by Francesca Billington

“I love Martha Stewart so I buy Martha Stewart comforters.” Rita Chahal flips over the plastic package–a blue and green polka dotted comforter inside–to check the label. “Yes! This is Martha Stewart.” Chahal is the Executive Director of the Manitoba Interfaith Immigration Council in Winnipeg. We’re standing next to bunk beds in a two-bedroom apartment on third floor of Welcome Place, a temporary home for government sponsored refugees before they find permanent housing in the city. In the kitchen, a neat stack of new dishware from Ikea and a package of matching pots and pans are stacked on the counter. These apartments are for government-sponsored refugees but lately asylum seekers, refugees who are applying for a claim, have been housed here too, though they are not funded by the Canadian government. The MIIC fundraises its own money to assist them.

Downstairs on the second floor, two law students from the University of Manitoba sit in office chairs beside asylum claimants. Among them are Abraham Gebreyohannes and Abraham Bebrezhabiher, friends who met in a Florida detention center earlier this year. Gebreyohannes came to Canada in August as an asylum claimant and was granted refugee status by the government. He speaks English and now lives in Winnipeg. He came back to Welcome Place to help Bebrezhabiher, who crossed the U.S./ Canada border a few days ago. Bebrezhabiher is quiet and looks down often. He can’t speak very much English, so his friend translates for me; that’s why Gebreyohannes is here today—to translate his friend’s story into English for his refugee claim.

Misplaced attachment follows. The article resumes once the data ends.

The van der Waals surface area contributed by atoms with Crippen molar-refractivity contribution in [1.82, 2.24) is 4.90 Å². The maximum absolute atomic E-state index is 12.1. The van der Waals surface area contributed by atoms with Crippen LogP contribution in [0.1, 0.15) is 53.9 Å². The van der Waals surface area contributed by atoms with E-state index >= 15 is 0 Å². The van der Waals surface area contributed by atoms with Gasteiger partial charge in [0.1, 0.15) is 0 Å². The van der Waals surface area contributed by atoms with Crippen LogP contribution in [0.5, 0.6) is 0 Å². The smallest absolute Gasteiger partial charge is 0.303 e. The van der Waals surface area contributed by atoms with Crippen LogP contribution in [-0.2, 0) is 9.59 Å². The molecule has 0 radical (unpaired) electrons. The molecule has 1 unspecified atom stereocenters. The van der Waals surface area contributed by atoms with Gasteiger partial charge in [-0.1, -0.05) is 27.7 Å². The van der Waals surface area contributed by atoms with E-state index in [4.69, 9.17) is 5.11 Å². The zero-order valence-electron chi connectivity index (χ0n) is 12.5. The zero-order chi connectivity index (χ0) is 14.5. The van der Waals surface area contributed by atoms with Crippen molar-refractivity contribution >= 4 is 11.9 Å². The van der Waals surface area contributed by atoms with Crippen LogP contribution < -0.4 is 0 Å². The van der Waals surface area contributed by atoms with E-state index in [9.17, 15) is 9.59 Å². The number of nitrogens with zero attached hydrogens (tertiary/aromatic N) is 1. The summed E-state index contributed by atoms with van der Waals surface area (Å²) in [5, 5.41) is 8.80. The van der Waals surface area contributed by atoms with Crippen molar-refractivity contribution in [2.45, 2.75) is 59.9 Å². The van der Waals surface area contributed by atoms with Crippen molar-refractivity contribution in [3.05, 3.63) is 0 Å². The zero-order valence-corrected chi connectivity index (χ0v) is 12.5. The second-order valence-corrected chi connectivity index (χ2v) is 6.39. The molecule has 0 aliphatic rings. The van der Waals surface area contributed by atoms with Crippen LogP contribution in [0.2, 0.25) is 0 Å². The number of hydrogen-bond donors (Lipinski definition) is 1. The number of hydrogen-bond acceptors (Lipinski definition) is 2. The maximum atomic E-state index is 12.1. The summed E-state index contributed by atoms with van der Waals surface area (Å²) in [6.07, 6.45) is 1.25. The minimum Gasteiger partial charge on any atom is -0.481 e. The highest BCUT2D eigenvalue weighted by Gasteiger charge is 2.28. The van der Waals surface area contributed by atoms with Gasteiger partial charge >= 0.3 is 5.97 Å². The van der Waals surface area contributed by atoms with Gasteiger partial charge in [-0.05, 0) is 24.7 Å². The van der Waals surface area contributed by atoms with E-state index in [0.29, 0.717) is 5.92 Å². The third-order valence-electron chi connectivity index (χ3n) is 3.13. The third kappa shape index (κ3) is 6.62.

Bebrezhabiher left Eretria in 2008 and spent years in the U.S, stuck in detention centers in Florida, Georgia, and New Mexico, even after receiving news that his claim had been rejected. He tried starving himself once in Georgia for seven days, hoping he would be let free. But he was sent back to the detention center in Florida instead. Bebrezhabiher was released and made the trip to Emerson in October, but unlike his friend, Bebrezhabiher didn’t get back any of the paperwork he filled out in the U.S.—including his narrative, written in English. His friend holds up a journal with three pages filled with neat Tigrinya written in black ink. Gebreyohannes sits in between Bebrezhabiher and Segen Andemariam, a law student who is typing up the story on a Word document. She’s been working at Welcome Place for a few weeks and says most of her clients so far have come in with something written down—often the claims that were rejected in the U.S. In this case, she is translating a story into English, adding extra details from Bebrezhabiher’s experiences living in detention centers across the United States. They keep working, back and forth, to add the dates and events and emotions that make up Bebrezhabiher’s life to a document that could determine whether he can one day live like his friend.